If you just want your players to lose hit points, throw a wandering monster at them. If you want your players to solve a logic puzzle with a single, narrowly defined answer, give them a bumper book of sudoku puzzles.
The goal of traps and puzzles is to put something in front of your party that feels different from other aspects of D&D – a game that’s all about infinite choice and possibility.
Consider all the ways in which an adventurer could have gotten past the light chamber trap in the temple in the opening of Raiders.
They could have dived through the beam, moving too fast for the spike wall to catch them; they could have picked up a massive shield and stepped into the light, hoping to absorb whatever danger came their way; they could have spotted a trap and investigated the side of the room to find the mechanism and disable it; they could trigger the trap with a thrown stick, an illusion, a darkness spell, or by just throwing a goblin prisoner ahead of them.
Some of those solutions require a skill check or saving throw, but some of them don’t. I’ve found that my players find it more satisfying when they solve a problem rather than letting their character do it with a die roll.
It’s the same with the pedestal puzzle later on. Let’s assume that – because we saw Indie fill up his bag of sand before he went inside the temple, that he already knew something about how the idol was protected.
As a DM, you could straight up tell a player that the platform detects changes in weight ahead of time (honestly, the odds that your players will completely forget this fact in the moment are solidly 50:50) or give them a cryptic clue.
Those who wish to leave burdened by gold must pay an equivalent exchange, or A hero may not leave heavier than they arrived.
Again, there are multiple ways that a player could solve this puzzle based on the information available: a bag of sand switched with the statue; leave a single gold coin in place of the idol (gold for gold); drench the pedestal in blood (“well it’s a fertility idol, so maybe we have to leave someone’s life force here in its place”) or replace the idol with a severed head.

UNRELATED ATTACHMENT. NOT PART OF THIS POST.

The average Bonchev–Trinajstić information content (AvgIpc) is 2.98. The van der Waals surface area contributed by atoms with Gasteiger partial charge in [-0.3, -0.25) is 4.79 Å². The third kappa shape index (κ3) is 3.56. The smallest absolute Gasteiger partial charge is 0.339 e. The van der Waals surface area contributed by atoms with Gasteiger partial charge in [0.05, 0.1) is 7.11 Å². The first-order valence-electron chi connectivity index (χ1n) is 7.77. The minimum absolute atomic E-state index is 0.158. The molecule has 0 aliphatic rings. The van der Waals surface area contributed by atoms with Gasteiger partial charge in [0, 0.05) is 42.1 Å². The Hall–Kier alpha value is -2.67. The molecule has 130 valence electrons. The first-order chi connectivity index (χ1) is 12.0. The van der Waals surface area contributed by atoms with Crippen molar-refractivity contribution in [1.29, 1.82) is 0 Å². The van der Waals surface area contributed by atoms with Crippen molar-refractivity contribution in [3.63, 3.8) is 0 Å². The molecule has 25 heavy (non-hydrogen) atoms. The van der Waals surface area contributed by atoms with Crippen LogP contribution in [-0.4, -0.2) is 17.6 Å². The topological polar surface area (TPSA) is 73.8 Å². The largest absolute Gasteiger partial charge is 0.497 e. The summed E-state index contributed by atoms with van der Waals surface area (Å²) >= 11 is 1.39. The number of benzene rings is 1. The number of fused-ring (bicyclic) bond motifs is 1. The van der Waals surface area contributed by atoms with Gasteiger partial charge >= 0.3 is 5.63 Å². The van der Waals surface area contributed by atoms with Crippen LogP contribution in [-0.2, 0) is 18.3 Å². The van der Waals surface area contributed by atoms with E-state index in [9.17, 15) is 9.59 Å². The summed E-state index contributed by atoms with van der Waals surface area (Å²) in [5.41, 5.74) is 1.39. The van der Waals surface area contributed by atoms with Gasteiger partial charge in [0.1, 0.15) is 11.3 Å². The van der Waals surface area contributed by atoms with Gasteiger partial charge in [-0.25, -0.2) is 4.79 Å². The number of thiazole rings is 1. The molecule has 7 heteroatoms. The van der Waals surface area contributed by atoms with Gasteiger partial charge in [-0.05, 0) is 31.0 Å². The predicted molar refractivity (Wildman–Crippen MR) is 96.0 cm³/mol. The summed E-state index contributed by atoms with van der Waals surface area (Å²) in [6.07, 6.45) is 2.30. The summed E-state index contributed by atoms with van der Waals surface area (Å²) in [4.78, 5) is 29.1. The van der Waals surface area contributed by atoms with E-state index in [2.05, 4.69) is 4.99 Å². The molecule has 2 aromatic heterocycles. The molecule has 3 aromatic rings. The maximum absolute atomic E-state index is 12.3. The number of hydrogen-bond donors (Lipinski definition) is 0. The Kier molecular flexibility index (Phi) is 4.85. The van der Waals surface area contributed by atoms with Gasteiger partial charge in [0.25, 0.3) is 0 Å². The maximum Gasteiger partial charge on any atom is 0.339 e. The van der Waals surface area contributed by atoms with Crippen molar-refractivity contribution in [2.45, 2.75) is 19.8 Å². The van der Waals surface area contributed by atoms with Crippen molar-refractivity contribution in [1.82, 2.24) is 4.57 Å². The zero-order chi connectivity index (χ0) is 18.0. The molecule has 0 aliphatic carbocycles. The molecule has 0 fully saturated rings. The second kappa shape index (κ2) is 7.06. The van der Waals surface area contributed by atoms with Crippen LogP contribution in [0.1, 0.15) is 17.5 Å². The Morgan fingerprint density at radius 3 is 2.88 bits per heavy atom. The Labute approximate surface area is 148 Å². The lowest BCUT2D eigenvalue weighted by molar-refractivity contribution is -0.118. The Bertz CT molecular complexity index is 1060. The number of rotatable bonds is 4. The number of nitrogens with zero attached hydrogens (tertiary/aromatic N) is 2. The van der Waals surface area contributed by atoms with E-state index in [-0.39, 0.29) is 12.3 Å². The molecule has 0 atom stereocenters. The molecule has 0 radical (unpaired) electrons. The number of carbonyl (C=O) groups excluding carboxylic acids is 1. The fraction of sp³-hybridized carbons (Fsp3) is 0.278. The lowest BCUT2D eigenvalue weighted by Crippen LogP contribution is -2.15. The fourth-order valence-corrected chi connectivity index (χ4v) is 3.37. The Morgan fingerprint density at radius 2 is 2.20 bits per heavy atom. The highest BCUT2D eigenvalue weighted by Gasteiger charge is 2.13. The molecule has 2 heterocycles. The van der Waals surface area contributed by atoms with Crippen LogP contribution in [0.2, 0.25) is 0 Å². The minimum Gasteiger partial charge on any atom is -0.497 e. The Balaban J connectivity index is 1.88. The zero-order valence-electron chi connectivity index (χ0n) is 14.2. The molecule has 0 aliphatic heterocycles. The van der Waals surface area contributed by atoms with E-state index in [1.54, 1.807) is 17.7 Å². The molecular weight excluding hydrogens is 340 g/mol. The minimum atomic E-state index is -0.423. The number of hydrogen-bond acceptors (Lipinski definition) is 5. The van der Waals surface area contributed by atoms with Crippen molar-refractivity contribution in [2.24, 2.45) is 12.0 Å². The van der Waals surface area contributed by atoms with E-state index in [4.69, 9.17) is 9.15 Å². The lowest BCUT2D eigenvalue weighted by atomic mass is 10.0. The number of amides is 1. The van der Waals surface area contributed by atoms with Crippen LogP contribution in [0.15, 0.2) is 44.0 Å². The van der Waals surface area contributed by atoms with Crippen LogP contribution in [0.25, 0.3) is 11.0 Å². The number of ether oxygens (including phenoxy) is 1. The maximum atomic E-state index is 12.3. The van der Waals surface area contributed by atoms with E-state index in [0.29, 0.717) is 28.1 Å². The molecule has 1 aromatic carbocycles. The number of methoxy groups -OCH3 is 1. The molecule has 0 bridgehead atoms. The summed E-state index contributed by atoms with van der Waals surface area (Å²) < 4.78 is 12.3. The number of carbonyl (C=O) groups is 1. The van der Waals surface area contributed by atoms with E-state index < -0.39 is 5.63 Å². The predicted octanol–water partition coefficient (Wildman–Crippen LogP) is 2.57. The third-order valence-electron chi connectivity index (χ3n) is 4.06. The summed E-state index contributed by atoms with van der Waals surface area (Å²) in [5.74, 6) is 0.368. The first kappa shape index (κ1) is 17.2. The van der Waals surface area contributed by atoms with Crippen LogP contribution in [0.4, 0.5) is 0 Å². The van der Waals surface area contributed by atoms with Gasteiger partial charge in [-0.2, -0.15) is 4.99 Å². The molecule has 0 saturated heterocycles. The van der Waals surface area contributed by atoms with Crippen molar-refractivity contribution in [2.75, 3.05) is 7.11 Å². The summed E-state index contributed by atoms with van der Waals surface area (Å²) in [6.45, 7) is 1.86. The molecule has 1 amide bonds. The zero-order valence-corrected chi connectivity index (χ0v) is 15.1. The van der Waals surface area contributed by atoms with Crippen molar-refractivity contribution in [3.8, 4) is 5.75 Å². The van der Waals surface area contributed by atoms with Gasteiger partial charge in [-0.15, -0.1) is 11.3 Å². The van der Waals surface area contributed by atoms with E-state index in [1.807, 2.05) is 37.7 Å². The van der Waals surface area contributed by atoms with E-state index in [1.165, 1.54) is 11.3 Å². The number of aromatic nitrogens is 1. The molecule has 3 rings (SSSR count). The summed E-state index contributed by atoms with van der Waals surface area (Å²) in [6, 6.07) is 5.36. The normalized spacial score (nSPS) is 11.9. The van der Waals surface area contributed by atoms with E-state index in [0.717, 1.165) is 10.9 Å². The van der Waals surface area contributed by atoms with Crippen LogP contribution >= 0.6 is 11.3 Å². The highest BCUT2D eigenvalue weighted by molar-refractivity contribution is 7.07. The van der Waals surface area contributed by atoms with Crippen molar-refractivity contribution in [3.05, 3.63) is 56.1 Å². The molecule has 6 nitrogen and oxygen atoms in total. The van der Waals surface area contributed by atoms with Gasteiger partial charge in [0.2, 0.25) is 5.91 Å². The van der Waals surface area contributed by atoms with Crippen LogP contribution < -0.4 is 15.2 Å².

No matter how obvious you think the solution to your puzzle is, your players are going to come up with something you never expected. And that’s ok.
Using fluid success states means, in essence, there’s no one right answer. There can be one best answer, but if your players come up with something unexpected that sounds plausible, let it work. They’ll feel clever and the story can move forward.
Likewise, if your players come up with an inventive, unexpected way of circumnavigating a trap, let it work, give them advantage, or otherwise reward their caution and creativity.
Make it Obvious
We’ve already established that traps in D&D often function like a tax. Roll a d20, if you roll low, a pendulum scythe swings down from the darkness and takes away some of your hit points.
Players might get to make a Perception check but, if they fail, the old hp tax can feel arbitrary and unavoidable. The only error the player made was rolling an 11 instead of a 12.
It can be the same with puzzles. You, as the DM, have unfettered access to all the knowledge within your world.
Your players, however, only have access to you. Dispensing information (how much, how often, in how much detail) is a common challenge to running D&D.